The notes are as sour as they are sweet when it comes to a sugar tax to beat the obesity epidemic. South Africa will be instituting its own tax on soft drinks in 2017, but just how effective is this likely to be? In the UK last week, Chancellor of the Exchequer George Osborne announced the UK version to be implemented in 2018. Critics, among them the FT’s ‘undercover economist’ Tim Harford, point out the absurdity of calling it a sugar tax when it is aimed only at soft drinks. Harford says it ‘seems strange to take the view that sugar in general poses no risk to the nation’s teeth or waistline, unless it comes in a soft drink’. I’d put it a whole lot stronger than that. Still, as Andrea Teagle writes in the Daily Maverick, there is research to suggest that a single intervention can have a massive effect. It’s better than nothing, and obesity has multiple causes, as this Bloomberg post points out. It is one way of putting a lid on Coca Cola’s ongoing attempts to ‘healthwash’ its products. – Marika Sboros
(Bloomberg View) – Britain, the most obesity-plagued country in Western Europe, has suddenly wised up to one smart solution: a soda tax.
Starting in 2018, the chancellor of the exchequer announced last week that the UK will impose a levy on the total sugar content of drinks – a measure the government had long opposed.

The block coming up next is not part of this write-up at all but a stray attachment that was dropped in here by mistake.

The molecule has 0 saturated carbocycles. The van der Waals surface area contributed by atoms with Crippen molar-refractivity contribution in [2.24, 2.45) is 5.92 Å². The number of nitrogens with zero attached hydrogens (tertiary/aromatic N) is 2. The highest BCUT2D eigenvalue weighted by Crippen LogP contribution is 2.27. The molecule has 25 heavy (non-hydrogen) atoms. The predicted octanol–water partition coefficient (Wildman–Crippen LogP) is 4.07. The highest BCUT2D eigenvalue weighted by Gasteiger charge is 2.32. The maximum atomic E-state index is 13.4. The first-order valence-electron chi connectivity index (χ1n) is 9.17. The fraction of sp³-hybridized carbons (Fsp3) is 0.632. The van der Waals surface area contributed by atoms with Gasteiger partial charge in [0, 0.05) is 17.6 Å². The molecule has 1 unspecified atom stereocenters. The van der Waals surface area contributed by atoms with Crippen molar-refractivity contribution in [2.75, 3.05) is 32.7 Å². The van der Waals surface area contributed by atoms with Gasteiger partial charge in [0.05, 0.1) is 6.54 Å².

This gives beverage makers ample time to change their recipes and otherwise prepare. And that’s fine; the tax is not meant to hammer business but to change consumer behavior by reminding people that consuming too much sugar is dangerous. That’s principally because it can cause obesity and Type 2 diabetes.
This message is especially urgent in the U.K., where the incidence of obesity has tripled in the past 30 years. Public Health England estimates that nearly a quarter of adults and 19 percent of 10- and 11-year-olds are now obese. Obesity and its related ills – including cardiovascular disease – cost the U.K.’s National Health Service roughly £5.1 billion ($7.1 billion) a year.
Raising the price of very sugary products can discourage people from buying them, as Mexico has demonstrated. Its soda tax, imposed last year, has already led to a 12 percent decline in consumption, with particularly marked decreases among the poor.
Other countries have put a price on sugar for longer. France introduced a tax on all beverages with added sugar or artificial sweeteners in 2012, while Finland and Hungary have had broader taxes on sugary products since 2011. The European Commission has said these taxes seem to lower consumption, but further research is needed to learn what products people may be buying instead.
No one expects sugar taxes to be a cure-all. Obesity has multiple causes, after all. But if Britain’s new tax can both lower consumption of sugary drinks and encourage other governments to follow suit, it will bring a sweet improvement in public health.